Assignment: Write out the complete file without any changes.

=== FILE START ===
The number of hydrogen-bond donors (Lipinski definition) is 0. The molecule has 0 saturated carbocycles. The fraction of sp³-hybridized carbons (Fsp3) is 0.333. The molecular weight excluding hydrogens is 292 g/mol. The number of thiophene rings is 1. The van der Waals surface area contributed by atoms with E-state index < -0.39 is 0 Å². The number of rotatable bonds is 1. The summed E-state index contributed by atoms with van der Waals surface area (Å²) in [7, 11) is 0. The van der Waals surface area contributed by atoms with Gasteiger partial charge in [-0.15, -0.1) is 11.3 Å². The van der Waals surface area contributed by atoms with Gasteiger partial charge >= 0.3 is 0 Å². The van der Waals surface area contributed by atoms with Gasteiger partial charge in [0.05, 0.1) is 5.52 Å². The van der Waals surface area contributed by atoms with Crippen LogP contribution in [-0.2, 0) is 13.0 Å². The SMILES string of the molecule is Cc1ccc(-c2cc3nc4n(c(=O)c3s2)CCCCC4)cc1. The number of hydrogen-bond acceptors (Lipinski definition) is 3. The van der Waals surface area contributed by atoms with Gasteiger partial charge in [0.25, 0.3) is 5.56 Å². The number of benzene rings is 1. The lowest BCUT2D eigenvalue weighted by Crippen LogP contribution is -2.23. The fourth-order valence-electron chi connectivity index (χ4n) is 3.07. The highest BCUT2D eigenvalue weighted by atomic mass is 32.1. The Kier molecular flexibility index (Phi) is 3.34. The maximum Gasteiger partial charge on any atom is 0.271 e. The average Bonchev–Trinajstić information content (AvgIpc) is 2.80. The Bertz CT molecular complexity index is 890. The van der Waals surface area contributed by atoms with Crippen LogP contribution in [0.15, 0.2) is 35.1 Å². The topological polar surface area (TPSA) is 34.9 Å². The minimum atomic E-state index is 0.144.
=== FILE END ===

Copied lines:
The number of hydrogen-bond donors (Lipinski definition) is 0. The molecule has 0 saturated carbocycles. The fraction of sp³-hybridized carbons (Fsp3) is 0.333. The molecular weight excluding hydrogens is 292 g/mol. The number of thiophene rings is 1. The van der Waals surface area contributed by atoms with E-state index < -0.39 is 0 Å². The number of rotatable bonds is 1. The summed E-state index contributed by atoms with van der Waals surface area (Å²) in [7, 11) is 0. The van der Waals surface area contributed by atoms with Gasteiger partial charge in [-0.15, -0.1) is 11.3 Å². The van der Waals surface area contributed by atoms with Gasteiger partial charge >= 0.3 is 0 Å². The van der Waals surface area contributed by atoms with Gasteiger partial charge in [0.05, 0.1) is 5.52 Å². The van der Waals surface area contributed by atoms with Crippen LogP contribution in [-0.2, 0) is 13.0 Å². The SMILES string of the molecule is Cc1ccc(-c2cc3nc4n(c(=O)c3s2)CCCCC4)cc1. The number of hydrogen-bond acceptors (Lipinski definition) is 3. The van der Waals surface area contributed by atoms with Gasteiger partial charge in [0.25, 0.3) is 5.56 Å². The number of benzene rings is 1. The lowest BCUT2D eigenvalue weighted by Crippen LogP contribution is -2.23. The fourth-order valence-electron chi connectivity index (χ4n) is 3.07. The highest BCUT2D eigenvalue weighted by atomic mass is 32.1. The Kier molecular flexibility index (Phi) is 3.34. The maximum Gasteiger partial charge on any atom is 0.271 e. The average Bonchev–Trinajstić information content (AvgIpc) is 2.80. The Bertz CT molecular complexity index is 890. The van der Waals surface area contributed by atoms with Crippen LogP contribution in [0.15, 0.2) is 35.1 Å². The topological polar surface area (TPSA) is 34.9 Å². The minimum atomic E-state index is 0.144.